The Latest on Psychotherapy
A review of nine randomized controlled trials (RCTs) within the past two years investigated cognitive behavior therapy (CBT), psychoeducation, family therapy, interpersonal and social rhythm therapy, or components thereof, for patients with bipolar disorder or family members. Not surprisingly, most studies found interventions improved outcomes, but it was impossible to identify the best treatment because studies varied in number of sessions, therapist expertise, choice of outcome measures, and pretty much every other element of study design.
Nevertheless, two findings are striking. First, a novel family-focused self-care CBT for caregivers alone improved their mental health in several ways, including a decrease in depression. This decrease was associated with a decline in depressive and manic symptoms among patients (Perlick DA et al, Bipolar Disord 2010;12:627–637). Second, community mental health team members with six two-hour sessions of relapse prevention training using group CBT parlayed that education into slightly improved patient functioning on a social and occupational scale, and an increase of 8.5 weeks until the next patient episode (Lobban F et al, Br J Psychiatry 2010;196:59–63) (Schottle D et al, Curr Opin Psychiatry 2011;24:549–555).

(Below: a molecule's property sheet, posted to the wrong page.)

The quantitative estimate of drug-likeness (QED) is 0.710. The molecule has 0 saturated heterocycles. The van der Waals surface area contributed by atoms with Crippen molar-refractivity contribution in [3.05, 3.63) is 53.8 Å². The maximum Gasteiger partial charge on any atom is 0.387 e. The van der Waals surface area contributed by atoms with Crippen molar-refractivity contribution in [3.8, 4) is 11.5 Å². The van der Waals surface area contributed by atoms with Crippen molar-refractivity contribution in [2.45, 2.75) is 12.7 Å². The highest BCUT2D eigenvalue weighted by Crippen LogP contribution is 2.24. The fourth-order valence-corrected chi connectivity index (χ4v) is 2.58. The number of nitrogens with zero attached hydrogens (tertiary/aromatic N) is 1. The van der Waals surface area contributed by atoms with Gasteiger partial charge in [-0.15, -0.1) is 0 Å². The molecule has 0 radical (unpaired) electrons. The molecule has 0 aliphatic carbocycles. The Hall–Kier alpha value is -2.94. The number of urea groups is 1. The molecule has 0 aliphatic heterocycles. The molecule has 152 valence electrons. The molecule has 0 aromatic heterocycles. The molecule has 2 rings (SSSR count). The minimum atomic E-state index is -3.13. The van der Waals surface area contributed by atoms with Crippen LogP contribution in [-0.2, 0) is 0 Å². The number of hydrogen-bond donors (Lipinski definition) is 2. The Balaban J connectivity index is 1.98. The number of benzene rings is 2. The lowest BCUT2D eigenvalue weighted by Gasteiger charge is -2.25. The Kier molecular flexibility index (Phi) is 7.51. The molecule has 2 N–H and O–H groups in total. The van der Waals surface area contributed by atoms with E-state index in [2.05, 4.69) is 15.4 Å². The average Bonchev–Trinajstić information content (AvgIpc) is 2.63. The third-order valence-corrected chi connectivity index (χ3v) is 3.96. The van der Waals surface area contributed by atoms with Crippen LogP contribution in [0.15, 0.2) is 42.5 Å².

TCRBH’s Take: Parents whose children have bipolar disorder tend to be quite stressed (Steele A et al, J Affect Disord 2010;121(1–2):10–21), and parents’ “expressed emotion,” is associated with relapse rates in bipolar disorder (Yan LJ et al, J Affect Disord 2004;83(2–3):199–206). Consequently, it follows that helping parents would help identified patients. Similarly, given the success of paraprofessionals, most notably peer providers, in improving outcomes and reducing re-hospitalization (Sledge WH et al, Psychiatr Serv 2011;62(5):541–544), it stands to reason that community mental health team members would be successful with relapse prevention (or delay). Given huge cuts in mental health budgets, and the high cost of hospitalization, it might make clinical and fiscal sense to offer short-term psychoeducation for caregivers, and short-term relapse prevention treatment by paraprofessionals routinely.